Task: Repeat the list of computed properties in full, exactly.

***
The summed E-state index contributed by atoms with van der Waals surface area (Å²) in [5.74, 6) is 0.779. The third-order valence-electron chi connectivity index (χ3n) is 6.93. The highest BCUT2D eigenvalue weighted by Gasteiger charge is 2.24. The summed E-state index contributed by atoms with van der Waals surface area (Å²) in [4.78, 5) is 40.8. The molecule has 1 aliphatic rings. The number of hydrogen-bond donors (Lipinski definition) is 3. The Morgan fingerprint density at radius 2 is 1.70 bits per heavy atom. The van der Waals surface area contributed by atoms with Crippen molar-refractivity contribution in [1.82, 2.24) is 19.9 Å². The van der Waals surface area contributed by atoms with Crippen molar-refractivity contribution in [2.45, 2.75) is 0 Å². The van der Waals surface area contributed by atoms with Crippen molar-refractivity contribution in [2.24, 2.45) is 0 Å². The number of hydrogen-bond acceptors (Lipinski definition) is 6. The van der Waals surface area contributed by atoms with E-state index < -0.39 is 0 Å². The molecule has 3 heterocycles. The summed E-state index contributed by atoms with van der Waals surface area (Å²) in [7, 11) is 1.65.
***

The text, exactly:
The summed E-state index contributed by atoms with van der Waals surface area (Å²) in [5.74, 6) is 0.779. The third-order valence-electron chi connectivity index (χ3n) is 6.93. The highest BCUT2D eigenvalue weighted by Gasteiger charge is 2.24. The summed E-state index contributed by atoms with van der Waals surface area (Å²) in [4.78, 5) is 40.8. The molecule has 1 aliphatic rings. The number of hydrogen-bond donors (Lipinski definition) is 3. The Morgan fingerprint density at radius 2 is 1.70 bits per heavy atom. The van der Waals surface area contributed by atoms with Crippen molar-refractivity contribution in [1.82, 2.24) is 19.9 Å². The van der Waals surface area contributed by atoms with Crippen molar-refractivity contribution in [2.45, 2.75) is 0 Å². The van der Waals surface area contributed by atoms with Crippen molar-refractivity contribution in [2.24, 2.45) is 0 Å². The number of hydrogen-bond acceptors (Lipinski definition) is 6. The van der Waals surface area contributed by atoms with E-state index < -0.39 is 0 Å². The molecule has 3 heterocycles. The summed E-state index contributed by atoms with van der Waals surface area (Å²) in [7, 11) is 1.65.